Tag Archives: segmentation

Advertising in The Cloud: The Known Unknowns

Anti-Ageing Cream Might Work Better Here

The company advertising here markets some form of youth hormone treatment. Google rotates a series of unrelated ads through this post. I doubt that anyone has a clue on the advertiser’s end where the ad ended up. I could be wrong but placing this message alongside some dried out million-year old pin-headed skull overstates the case a bit.  

This could have been your brand and it may be on some websites unbeknown to you. Key question is – do you know where your brand is out in the cloud and who is paying attention to it? This also begs the question regarding accoutability in advertising in the cloud and what you, your company and your agency have put in place to know how your adspend is playing out.  

Oh, for the days of the Tupperware party.  

– Ted Morris, 4ScreensCRM  

The Media Prism: Earned, Paid and Owned

In a recent post by Brian Solis, “Why Brands are Becoming Media“, there was reference to a grid developed by Forrester that attempts to define a new way to segment media channels or ‘customer touchpoints’:

The above is a fine represention as it brings a high level order to this complex new media mix. As a CRM and Marketing Technology professional I believe in being focused on business process with a  view to implementation. Here is my ‘managerial’ grid:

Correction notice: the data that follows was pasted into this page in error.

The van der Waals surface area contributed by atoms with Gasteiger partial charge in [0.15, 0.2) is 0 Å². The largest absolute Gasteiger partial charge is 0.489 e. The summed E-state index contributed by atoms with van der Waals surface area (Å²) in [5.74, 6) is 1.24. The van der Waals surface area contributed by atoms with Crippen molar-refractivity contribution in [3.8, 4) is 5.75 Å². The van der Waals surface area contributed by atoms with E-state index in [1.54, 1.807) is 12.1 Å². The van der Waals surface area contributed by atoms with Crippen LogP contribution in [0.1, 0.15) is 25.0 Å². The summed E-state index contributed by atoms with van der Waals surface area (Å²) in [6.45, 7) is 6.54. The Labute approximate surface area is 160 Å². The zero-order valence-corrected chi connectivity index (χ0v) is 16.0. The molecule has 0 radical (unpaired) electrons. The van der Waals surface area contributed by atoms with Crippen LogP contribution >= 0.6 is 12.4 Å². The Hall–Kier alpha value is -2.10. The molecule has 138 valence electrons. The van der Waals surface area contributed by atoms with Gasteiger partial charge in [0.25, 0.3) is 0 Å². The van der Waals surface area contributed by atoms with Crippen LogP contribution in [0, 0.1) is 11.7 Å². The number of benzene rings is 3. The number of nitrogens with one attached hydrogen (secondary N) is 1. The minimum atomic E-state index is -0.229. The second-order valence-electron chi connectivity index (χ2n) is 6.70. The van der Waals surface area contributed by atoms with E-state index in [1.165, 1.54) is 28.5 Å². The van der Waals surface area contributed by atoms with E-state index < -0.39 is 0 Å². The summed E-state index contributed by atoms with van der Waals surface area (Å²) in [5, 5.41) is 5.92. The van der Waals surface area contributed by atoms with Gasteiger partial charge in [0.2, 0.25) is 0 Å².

Clearly the media landscape is changing continuously and many more iterations will develop as we move along the maturity curve. At this point, it’s not so much a matter of what is right or wrong, rather, what works best for each of us as we look through the multi-faceted media prism.

– Ted Morris, 4ScreensCRM

The URL: Getting To Know You

The URL. Uniform Resource Locator. A web address that typically includes the type of file, location of web server, path of the file and file name.

It’s easy to take the URL for granted and forget just how important a role the URL plays. Such is the case when monitoring consumer-generated word-of-mouth (WOM) and providing analytics that can be applied to solving complex business problems.  I’m not just referring to locating meaningful content but identifying sources that consumers consistently go to as part of their shopping process.